Brooklyn Book Festival 2012 Schedule of Events Is Now Posted

And wow, what an incredible line-up. The festival is on Sunday, September 23, from 10 am to 6 pm, but there are events going on all week. The events before and after the actual festival are considered “Bookend” events. In short: there are a week’s worth of awesome literary events in Brooklyn, starting Monday, Sept. 17. The point: set aside some time right now to review all your options and begin planning out your own personal Brooklyn Book Festival schedule.

Here are some key links that will help you discover all your options and get the latest festival updates:
— Brooklyn Book Festival’s website, Facebook and Twitter (the hashtag for the festival is #BKBF).
Bookends Schedule
Festival Schedule

And here are a couple of links to specific events that I think are definitely worth checking out:
— Tumblr, Electric Literature, The New Inquiry, & LA Review of Books Opening Night Party for Brooklyn Book Festival Bookends on Monday, Sept. 17.
Bookend Events at powerHouse Arena on Sept. 19, 20, and 21.

Packed House at powerHouse Arena for Julia Child’s 100th Birthday Celebration

Over 300 people showed up celebrate the #JC100 @powerHouseArena on August 15, 2012. It may have been thundering and raining right around the 7 pm start time, but that didn’t keep people away. Alyssa Shelasky did a great job handling the MC duties, and our four speakers — Tamar Adler (author of An Everlasting Meal), Dave Crofton (One Girl Cookies), Matt Lewis (Baked), and Deb Perelman ( — gave wonderful, inspiring tributes to Julia Child.

I’ve storified the evening’s tweets, which probably tell the story best.

Here are some pictures from the event:

Alyssa Shelasky opens the program.

Tamar Adler.

Dave Crofton of One Girl Cookies.

Matt Lewis of Baked.

Deb Perelman of

More photos can be found here and here and here.

And special thanks to the following sites and blogs and people that posted announcements about the event and helped us get the word out about the celebration: powerHouse Arena (of course); Brooklyn Based; Rachel Fershleiser; Abrams; Gothamist; Time Out New York; Village Voice; New York Grub Street; Bomb;; The L Magazine; This Week In New York; Nifty NYC; and GalleyCat.

Julia Child’s 100th Birthday Celebration at powerHouse Arena

Super-excited about the event I’ve been working to put together to celebrate Julia Child’s centenary. The event is tomorrow tonight (Wednesday, 8/15/12) from 7 to 9 pm at powerHouse Arena in Dumbo. The line-up: Tamar Adler (author of An Everlasting Meal), Dave Crofton (One Girl Cookies), Matt Lewis (Baked), and Deb Perelman ( Serving as MC: Alyssa Shelasky (author of Apron Anxiety).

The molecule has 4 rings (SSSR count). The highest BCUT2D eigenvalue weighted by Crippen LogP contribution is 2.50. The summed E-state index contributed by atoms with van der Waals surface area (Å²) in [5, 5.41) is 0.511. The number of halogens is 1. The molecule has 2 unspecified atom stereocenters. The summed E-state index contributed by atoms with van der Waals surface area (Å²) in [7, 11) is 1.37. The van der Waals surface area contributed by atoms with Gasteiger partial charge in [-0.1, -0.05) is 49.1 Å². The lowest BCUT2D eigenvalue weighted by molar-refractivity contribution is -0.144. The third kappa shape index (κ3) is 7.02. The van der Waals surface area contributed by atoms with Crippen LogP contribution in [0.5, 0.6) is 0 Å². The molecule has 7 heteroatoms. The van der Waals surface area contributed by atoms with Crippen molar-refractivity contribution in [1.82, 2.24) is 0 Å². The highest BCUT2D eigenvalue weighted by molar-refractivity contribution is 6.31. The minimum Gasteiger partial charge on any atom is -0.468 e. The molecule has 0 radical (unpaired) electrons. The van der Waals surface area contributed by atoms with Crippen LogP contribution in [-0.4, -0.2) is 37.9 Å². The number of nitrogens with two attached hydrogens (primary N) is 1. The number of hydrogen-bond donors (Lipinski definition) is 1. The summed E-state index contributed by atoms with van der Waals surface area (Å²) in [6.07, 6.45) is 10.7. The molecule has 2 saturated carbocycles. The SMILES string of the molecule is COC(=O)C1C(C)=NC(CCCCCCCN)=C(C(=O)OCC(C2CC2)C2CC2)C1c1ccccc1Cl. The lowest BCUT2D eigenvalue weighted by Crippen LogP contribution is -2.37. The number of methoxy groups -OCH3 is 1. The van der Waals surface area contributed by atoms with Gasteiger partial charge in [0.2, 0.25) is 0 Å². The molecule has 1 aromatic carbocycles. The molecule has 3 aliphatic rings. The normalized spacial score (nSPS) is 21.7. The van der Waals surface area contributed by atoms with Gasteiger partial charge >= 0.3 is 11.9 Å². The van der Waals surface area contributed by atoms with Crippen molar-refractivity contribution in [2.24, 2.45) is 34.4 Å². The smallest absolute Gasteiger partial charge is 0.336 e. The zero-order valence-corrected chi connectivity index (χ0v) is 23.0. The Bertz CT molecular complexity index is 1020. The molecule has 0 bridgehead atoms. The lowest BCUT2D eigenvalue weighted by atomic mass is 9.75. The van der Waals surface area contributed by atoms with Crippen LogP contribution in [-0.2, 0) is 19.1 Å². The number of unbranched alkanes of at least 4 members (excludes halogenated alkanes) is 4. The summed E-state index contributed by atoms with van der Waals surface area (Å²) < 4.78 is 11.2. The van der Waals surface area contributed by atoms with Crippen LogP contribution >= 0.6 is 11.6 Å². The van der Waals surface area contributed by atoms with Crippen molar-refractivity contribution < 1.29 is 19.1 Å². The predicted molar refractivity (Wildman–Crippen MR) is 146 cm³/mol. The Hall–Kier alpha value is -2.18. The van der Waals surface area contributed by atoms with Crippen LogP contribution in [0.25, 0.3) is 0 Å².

There’s also a bake-off, if you dare.

Full details here. Make sure to RSVP.

Here’s the awesome event poster, which was created by Tina Wang:

Martin Amis Reading from New Novel Lionel Asbo at Brooklyn Bridge Park

What an awesome place for a reading! Martin Amis read from his new novel Lionel Asbo as part of Brooklyn Bridge Park’s Books Beneath the Bridge reading series. It was absolutely fantastic to hear such an amazing author read his latest work while kicking back outside with views of the East River, the Manhattan skyline, and of course, the Brooklyn Bridge.

Note that this was the last event in the reading series during summer 2012, but the park of course has ongoing programming. Most of all, I should point out that just going to the park to relax on the grass or enjoy a nice stroll along the river is a regular must-do.

Book Trailer for Charles Yu’s Sorry Please Thank You

Fantastic book trailer for the new collection of short stories from Charles Yu, Sorry Please Thank You.

To me, this is an example of great book trailer. 1) It’s not a commercial. Well, actually, it is, but it’s not a straightforward commercial for the book. 2) There are no blurbs — I’ve said this many times before: blurbs are just manufactured praise that doesn’t cut it anymore when much more useful and telling user reviews are available at any number of websites. 3) Solid quality, solid editing. 4) It’s clever — there’s an actual creatively written script. 5) It’s funny — you want to share it. That is key in developing content. Content has to be worth sharing. You don’t want it to be a dead stop. 6) And most of all, it makes you curious. You want the viewer to want to know more and feel compelled to click-thru or do a search to gather more information.

Ebook Samples Have Dramatically Improved My Reading Experience — Let’s Make Ebook Sample Functionality Even Better

Nowadays, If I hear about or come across a book that intrigues me, I don’t just buy it. I make sure to sample it first.

Not by browsing through pages in a bookstore, not by reading an excerpt online, and certainly not by flipping through those awful “browse” interfaces where I digitally “flip” pages to go from one page to the next. I simply click a button on the ebook product page and the first 1,000 words or so show up on the device of my choice. I love this feature. I’ve come to rely on it in order to decide if I really want to buy the book.

It’s this simple: If I like what I’m reading in the sample, I click the buy button at the end of it, and the whole book is instantly on my device. If I’m not won over, I delete the sample and move on to the next.

It’s about the money, of course. I don’t want to spend money on something that I might not actually want to read. But mostly it’s about time — I want to make sure I’m spending more of it reading books that I truly enjoy.

The ease in which you can get a sample on your reading device to read at your leisure, free of ads or pop-ups or clunky interfaces, is one of the best things to come about in the ebook revolution. And while it doesn’t get mentioned very often, I think it’s now a huge factor in how people make decisions about what book they’re going to buy and read next.

Yes, there has been some talk about how the ease in which the first pages of a book can be sampled means writers have to pay extra attention to making sure those opening pages are truly amazing. But writers have always had to open with their best. The lead is the lead, always has been, always will be.